Before I go any further, this is the European Bay tree I’m talking about- Laurus nobilis. I’m sure all bay leaves can all be dried in the same way but it’s best to be clear.
I ran out of bay leaves last week and as I hate having to buy things that are growing in the garden I thought I’d have a go at drying some. During the summer I used some for pickling but never got round to drying any. At the time I wasn’t using many and thought I had enough.
Anyway, it’s a simple technique – pick good, sound leaves (preferably in summer when the flavours will be at their peak), wash, dry and microwave.
We have just bought a new microwave for the farm kitchen so I could only find two choices for heat (I’m a man, we don’t read manuals). Thirty seconds on defrost produced an aromatic blast of eucalyptus when the door was open. That’s why dry and fresh bay leaves produce different flavours: fresh leaves produce a much harsher flavour due to the eucalyptus taste while dried produce a subtler effect.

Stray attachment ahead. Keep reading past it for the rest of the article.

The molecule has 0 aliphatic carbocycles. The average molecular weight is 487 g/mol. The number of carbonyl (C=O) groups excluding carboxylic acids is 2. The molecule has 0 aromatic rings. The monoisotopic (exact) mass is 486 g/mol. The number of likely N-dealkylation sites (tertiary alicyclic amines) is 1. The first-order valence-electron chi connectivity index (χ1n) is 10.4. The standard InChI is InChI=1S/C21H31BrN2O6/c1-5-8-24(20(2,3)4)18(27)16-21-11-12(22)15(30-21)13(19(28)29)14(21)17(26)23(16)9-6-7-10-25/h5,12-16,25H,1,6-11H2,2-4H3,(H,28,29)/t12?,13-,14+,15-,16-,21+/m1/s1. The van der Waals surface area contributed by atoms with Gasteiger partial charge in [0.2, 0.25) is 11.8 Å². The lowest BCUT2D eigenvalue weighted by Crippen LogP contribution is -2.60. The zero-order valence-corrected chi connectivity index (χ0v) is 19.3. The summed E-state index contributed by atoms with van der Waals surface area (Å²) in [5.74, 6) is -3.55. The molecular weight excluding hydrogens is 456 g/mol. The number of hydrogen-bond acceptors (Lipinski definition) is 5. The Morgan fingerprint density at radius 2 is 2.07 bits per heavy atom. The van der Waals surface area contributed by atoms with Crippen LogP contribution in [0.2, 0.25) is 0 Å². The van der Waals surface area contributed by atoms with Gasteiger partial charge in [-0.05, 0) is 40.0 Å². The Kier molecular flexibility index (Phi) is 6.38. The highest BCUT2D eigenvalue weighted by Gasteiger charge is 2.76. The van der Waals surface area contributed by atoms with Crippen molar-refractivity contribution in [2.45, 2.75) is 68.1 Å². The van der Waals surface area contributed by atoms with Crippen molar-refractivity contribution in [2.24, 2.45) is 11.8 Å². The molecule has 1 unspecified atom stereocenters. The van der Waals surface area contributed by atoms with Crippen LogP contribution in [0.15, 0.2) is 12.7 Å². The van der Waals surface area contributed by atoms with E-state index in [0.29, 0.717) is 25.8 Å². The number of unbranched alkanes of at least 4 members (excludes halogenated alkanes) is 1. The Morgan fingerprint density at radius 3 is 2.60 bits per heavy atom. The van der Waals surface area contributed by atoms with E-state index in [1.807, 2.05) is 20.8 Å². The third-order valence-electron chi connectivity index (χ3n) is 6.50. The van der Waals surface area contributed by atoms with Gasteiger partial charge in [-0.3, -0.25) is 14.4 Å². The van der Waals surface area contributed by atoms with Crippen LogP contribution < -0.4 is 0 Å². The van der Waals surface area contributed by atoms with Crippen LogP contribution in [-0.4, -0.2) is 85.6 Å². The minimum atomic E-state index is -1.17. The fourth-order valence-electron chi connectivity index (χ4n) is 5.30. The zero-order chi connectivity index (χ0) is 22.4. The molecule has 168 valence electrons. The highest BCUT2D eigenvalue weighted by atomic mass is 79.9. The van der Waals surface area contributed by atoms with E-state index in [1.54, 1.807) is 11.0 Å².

Another six sessions at 30 seconds each didn’t quite do the job so I decided on full power for the next thirty.
That’s what the browning is on the tips of the leaves – I managed to overcook them in just half a minute. There’s a moral about patience in that story. Despite this they still helped make a great stock (more of that later).